Davis was released on $75,000 bond, and is scheduled to appear in federal court in new York on Oct. 25. He requested permission to travel to Vancouver, Canada, later in the month to film a movie, which was opposed by prosecutors and pretrial services. The judge did not rule on the request.
Also mentioned was Darius Miles, drafted third overall by the Clippers in the 2000 NBA draft and was a first-team NBA All-Rookie player. Milt Palacio, one of those charged, was placed on administrative leave from his role as an assistant coach with the Portland Trail Blazers, the team said Thursday. The Blazers declined further comment “pending the outcome of the legal process.”
Prosecutors are seeking “any and all property, real or personal, that constitutes or is derived, directly or indirectly” from the alleged fraud in restitution. If any of that property can’t be acquired for whatever reason, the U.S. government says it will seek forfeiture of any other property of the defendants up to the same value.
“The benefit plans provided by the NBA and the National Basketball Players Association to our players are critically important to support their health and well-being throughout their playing careers and over the course of their lives, which makes these allegations particularly disheartening. We will cooperate fully with the U.S. Attorney’s Office in this matter,” the league said in a statement.
The National Basketball Players Association said in a statement that they were “aware of the indictment of former NBA players announced earlier today” and that they will “continue to monitor the matter.”
Michael J. Driscoll, the head of New York’s FBI office, said the case demonstrated the FBI’s continued focus on uncovering fraud scams that cost the health care industry tens of billions of dollars a year.
The charges came just weeks after former NFL players Clinton Portis, Tamarick Vanover and Robert McCune pleaded guilty for their roles in a nationwide health care fraud scheme.
These Are the 18 Former NBA Players Charged
These are the former players charged in the indictment unsealed Thursday:
Terrence Williams: Alleged orchestrator of the scheme. Drafted by New Jersey Nets 11th overall in 2009, played for Nets in 2009-2010 and had a triple-double for them against Bulls on April 9, 2010 (27 points/13 rebounds/10 assists). His career deflated after that and he mostly bounced around the NBA D league and overseas.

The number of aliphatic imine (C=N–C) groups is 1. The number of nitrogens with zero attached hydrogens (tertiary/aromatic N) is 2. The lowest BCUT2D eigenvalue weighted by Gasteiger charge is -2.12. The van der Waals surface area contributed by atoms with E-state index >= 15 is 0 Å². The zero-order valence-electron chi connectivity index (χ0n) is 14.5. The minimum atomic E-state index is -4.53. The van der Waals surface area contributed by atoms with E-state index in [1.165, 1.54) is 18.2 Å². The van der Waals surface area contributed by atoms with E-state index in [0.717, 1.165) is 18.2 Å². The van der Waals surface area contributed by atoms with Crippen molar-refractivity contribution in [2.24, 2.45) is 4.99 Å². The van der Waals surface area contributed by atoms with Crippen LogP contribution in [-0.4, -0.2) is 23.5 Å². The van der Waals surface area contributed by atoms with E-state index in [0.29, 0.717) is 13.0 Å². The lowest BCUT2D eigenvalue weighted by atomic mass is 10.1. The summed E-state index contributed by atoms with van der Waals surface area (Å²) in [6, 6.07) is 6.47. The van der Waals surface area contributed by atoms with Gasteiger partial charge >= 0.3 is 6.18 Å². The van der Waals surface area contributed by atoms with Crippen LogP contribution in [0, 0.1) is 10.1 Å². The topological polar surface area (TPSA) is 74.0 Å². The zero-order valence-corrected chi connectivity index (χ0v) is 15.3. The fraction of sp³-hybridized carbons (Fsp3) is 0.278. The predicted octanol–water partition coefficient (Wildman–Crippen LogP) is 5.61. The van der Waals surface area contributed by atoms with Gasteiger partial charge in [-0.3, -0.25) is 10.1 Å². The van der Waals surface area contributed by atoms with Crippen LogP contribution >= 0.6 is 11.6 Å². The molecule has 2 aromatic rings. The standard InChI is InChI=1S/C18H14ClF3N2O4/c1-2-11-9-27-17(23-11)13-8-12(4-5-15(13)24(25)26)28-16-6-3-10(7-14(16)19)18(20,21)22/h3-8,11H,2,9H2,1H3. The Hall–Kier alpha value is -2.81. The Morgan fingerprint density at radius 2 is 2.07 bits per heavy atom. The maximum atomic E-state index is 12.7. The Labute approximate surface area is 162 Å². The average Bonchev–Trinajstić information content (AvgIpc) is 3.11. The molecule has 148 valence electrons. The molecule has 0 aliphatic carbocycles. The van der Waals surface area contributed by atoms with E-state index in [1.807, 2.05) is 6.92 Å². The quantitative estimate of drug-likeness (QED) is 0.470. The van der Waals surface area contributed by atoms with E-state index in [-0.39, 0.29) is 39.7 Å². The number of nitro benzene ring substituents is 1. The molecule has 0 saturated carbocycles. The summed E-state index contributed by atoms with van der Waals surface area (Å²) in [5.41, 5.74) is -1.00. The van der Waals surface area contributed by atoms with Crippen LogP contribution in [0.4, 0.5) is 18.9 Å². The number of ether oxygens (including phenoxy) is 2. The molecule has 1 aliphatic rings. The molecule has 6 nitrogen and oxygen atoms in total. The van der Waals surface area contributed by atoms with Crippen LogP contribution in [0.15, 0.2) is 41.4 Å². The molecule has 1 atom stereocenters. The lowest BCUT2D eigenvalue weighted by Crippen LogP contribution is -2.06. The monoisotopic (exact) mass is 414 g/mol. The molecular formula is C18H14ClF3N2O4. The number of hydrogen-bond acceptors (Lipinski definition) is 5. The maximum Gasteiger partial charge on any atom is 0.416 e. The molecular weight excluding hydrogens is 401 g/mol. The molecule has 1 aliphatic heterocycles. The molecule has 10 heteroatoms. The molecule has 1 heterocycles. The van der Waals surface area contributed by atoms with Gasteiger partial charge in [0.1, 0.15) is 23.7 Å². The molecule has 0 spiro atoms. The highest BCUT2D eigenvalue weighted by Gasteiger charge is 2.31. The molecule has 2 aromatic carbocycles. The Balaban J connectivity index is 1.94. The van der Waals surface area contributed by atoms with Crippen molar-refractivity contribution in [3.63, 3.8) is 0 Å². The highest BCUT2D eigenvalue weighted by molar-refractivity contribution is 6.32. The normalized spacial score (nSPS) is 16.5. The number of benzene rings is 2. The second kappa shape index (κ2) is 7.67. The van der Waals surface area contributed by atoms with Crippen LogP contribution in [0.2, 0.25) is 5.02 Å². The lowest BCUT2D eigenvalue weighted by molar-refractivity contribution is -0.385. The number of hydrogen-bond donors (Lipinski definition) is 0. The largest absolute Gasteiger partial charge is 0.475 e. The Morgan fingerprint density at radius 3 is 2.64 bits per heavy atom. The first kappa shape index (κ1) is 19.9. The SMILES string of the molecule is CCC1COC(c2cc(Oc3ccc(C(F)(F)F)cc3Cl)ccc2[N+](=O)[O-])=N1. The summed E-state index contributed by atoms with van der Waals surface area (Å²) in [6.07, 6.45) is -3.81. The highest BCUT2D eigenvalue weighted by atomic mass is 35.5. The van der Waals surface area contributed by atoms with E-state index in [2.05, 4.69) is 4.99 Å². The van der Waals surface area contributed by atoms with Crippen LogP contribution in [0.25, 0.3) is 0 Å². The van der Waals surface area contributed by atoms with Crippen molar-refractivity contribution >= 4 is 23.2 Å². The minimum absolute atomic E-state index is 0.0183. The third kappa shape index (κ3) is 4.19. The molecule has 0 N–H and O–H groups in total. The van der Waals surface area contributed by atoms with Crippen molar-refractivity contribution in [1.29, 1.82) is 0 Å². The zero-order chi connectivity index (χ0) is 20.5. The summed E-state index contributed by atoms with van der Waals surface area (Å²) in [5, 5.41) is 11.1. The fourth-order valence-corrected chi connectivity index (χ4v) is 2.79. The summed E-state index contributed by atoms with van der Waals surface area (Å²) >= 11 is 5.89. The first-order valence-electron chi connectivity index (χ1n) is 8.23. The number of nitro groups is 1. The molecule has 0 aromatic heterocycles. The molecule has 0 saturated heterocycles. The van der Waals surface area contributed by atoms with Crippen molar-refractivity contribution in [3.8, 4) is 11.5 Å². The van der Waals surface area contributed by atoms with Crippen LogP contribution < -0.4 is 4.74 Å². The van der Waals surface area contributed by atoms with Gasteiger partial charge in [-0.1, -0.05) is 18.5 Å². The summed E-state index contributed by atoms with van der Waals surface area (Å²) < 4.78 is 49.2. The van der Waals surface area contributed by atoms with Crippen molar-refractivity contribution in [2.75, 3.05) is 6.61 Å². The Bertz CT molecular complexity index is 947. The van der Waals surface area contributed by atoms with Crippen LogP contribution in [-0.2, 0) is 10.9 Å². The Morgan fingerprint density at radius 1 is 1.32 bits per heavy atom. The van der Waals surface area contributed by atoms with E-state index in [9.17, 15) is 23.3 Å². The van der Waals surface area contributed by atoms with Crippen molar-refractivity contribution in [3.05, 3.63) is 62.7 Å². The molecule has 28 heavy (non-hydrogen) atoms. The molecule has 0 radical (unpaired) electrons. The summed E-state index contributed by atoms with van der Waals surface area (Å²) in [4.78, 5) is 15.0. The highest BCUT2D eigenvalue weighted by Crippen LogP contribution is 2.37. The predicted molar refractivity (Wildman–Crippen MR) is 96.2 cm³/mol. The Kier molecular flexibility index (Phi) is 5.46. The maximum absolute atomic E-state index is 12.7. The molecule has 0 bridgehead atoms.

Alan Anderson: Played for the Brooklyn Nets in 2013 and 2014, was a bench player for four NBA teams from 2012 to 2017.
Anthony Allen: Goes by the name Tony, played for three teams in 15 NBA seasons (Celtics, Grizzlies, Pelicans) and was a first-round pick by Boston in 2004. He was a crucial part of the 2008 Celtics team that won the NBA title. His wife, Desiree, is the only woman named in the federal indictment that was unsealed on Thursday.
Shannon Brown: Former 1st round pick in 2006 by the Cleveland Cavaliers. He played with LeBron James in Cleveland and won two NBA titles with Kobe Bryant and the Los Angeles Lakers (2009, 2010) as a key role player. He played for the Knicks in 2014 and played for a total of eight NBA teams from 2006-2014.
William Bynum: Played for three NBA teams but spent most of his career with the Detroit Pistons from 2008-2014.
Melvin Ely: Former 2002 1st round pick who played for five NBA teams from 2002-2011 and was part of the San Antonio Spurs 2007 NBA title team even though he never played in playoffs.
Christopher Douglas-Roberts: Goes by alias “Supreme Bey,” was drafted by the then-New Jersey Nets in 2008 and traded to the Bucks in 2010 but his career fizzled.
Anthony Wroten: Goes by “Tony,” was a 2012 first-round pick who played sparingly from 2012-2016 for Memphis and Philadelphia
Milton Palacio: Goes by Milt, played for six NBA teams from 1999 to 2006. He once beat the then-New Jersey Nets on a buzzer beater in 2000 but otherwise was more of an end-of-bench player
Sebastian Telfair: One of the most highly touted high school prospects when he was coming up, the product from Brooklyn’s Coney Island played for nine NBA teams from 2004 to 2014
Antoine Wright: 2005 1st-round pick started NBA career with New Jersey Nets (2005-2008), mostly as bench player
Darius Miles: Draft third overall by the Los Angeles Clippers in 2000, was traded to the Cleveland Cavaliers in 2002 where he was a teammate of then-rookie LeBron James. He has acted in several movies
Ruben Patterson: Played for six different NBA teams from 1998 to 2007, known for his defense on the court
Eddie Robinson: Played for the Charlotte Hornets and the Chicago Bulls from 1999 to 2004
Gregory Smith: Briefly played for three NBA teams in three seasons (2014 to 2016)
Ronald Glen Davis: Goes by “Glen” or “Big Baby,” started at LSU in college then became a key player for the Boston Celtics from 2007 to 2011, including winning a title in 2008. He played for three NBA teams in total between 2007 and 2015
Jamario Moon: Played for five NBA teams from 2007 to 2012, briefly hit highlight of career playing with Cleveland Cavaliers and LeBron James from 2009 to 2011